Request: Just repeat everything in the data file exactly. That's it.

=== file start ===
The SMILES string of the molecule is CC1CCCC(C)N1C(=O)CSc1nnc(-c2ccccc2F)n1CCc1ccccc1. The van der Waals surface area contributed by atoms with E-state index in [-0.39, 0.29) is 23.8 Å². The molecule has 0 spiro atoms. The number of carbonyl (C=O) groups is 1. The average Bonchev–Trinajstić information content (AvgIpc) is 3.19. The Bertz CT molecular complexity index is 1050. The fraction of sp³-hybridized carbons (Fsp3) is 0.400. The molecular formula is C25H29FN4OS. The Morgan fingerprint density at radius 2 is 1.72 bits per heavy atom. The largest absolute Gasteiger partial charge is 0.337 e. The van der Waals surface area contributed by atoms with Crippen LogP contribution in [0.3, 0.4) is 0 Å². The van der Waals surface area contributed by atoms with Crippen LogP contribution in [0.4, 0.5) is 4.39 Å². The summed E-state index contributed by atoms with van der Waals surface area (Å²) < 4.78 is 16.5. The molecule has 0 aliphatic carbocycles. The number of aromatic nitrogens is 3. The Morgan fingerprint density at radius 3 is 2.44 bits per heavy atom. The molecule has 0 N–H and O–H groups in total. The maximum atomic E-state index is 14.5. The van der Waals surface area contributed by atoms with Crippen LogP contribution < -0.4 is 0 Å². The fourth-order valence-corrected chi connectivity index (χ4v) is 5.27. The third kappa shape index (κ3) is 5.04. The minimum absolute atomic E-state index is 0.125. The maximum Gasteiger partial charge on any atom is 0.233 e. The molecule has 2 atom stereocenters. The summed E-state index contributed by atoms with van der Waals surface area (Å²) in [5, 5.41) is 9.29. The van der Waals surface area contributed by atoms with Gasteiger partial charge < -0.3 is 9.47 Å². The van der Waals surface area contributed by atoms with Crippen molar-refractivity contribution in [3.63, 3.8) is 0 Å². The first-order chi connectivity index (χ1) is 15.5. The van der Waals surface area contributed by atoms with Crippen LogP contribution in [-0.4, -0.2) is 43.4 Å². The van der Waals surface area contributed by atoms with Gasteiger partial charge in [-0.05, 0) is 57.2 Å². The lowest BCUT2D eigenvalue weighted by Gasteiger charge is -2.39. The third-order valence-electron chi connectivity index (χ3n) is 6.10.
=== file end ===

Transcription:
The SMILES string of the molecule is CC1CCCC(C)N1C(=O)CSc1nnc(-c2ccccc2F)n1CCc1ccccc1. The van der Waals surface area contributed by atoms with E-state index in [-0.39, 0.29) is 23.8 Å². The molecule has 0 spiro atoms. The number of carbonyl (C=O) groups is 1. The average Bonchev–Trinajstić information content (AvgIpc) is 3.19. The Bertz CT molecular complexity index is 1050. The fraction of sp³-hybridized carbons (Fsp3) is 0.400. The molecular formula is C25H29FN4OS. The Morgan fingerprint density at radius 2 is 1.72 bits per heavy atom. The largest absolute Gasteiger partial charge is 0.337 e. The van der Waals surface area contributed by atoms with Crippen LogP contribution in [0.3, 0.4) is 0 Å². The van der Waals surface area contributed by atoms with Crippen LogP contribution in [0.4, 0.5) is 4.39 Å². The summed E-state index contributed by atoms with van der Waals surface area (Å²) < 4.78 is 16.5. The molecule has 0 aliphatic carbocycles. The number of aromatic nitrogens is 3. The Morgan fingerprint density at radius 3 is 2.44 bits per heavy atom. The molecule has 0 N–H and O–H groups in total. The maximum atomic E-state index is 14.5. The van der Waals surface area contributed by atoms with Crippen LogP contribution < -0.4 is 0 Å². The fourth-order valence-corrected chi connectivity index (χ4v) is 5.27. The third kappa shape index (κ3) is 5.04. The minimum absolute atomic E-state index is 0.125. The maximum Gasteiger partial charge on any atom is 0.233 e. The molecule has 2 atom stereocenters. The summed E-state index contributed by atoms with van der Waals surface area (Å²) in [5, 5.41) is 9.29. The van der Waals surface area contributed by atoms with Gasteiger partial charge < -0.3 is 9.47 Å². The van der Waals surface area contributed by atoms with Crippen molar-refractivity contribution in [3.63, 3.8) is 0 Å². The first-order chi connectivity index (χ1) is 15.5. The van der Waals surface area contributed by atoms with Crippen LogP contribution in [-0.4, -0.2) is 43.4 Å². The van der Waals surface area contributed by atoms with Gasteiger partial charge in [-0.05, 0) is 57.2 Å². The lowest BCUT2D eigenvalue weighted by Gasteiger charge is -2.39. The third-order valence-electron chi connectivity index (χ3n) is 6.10.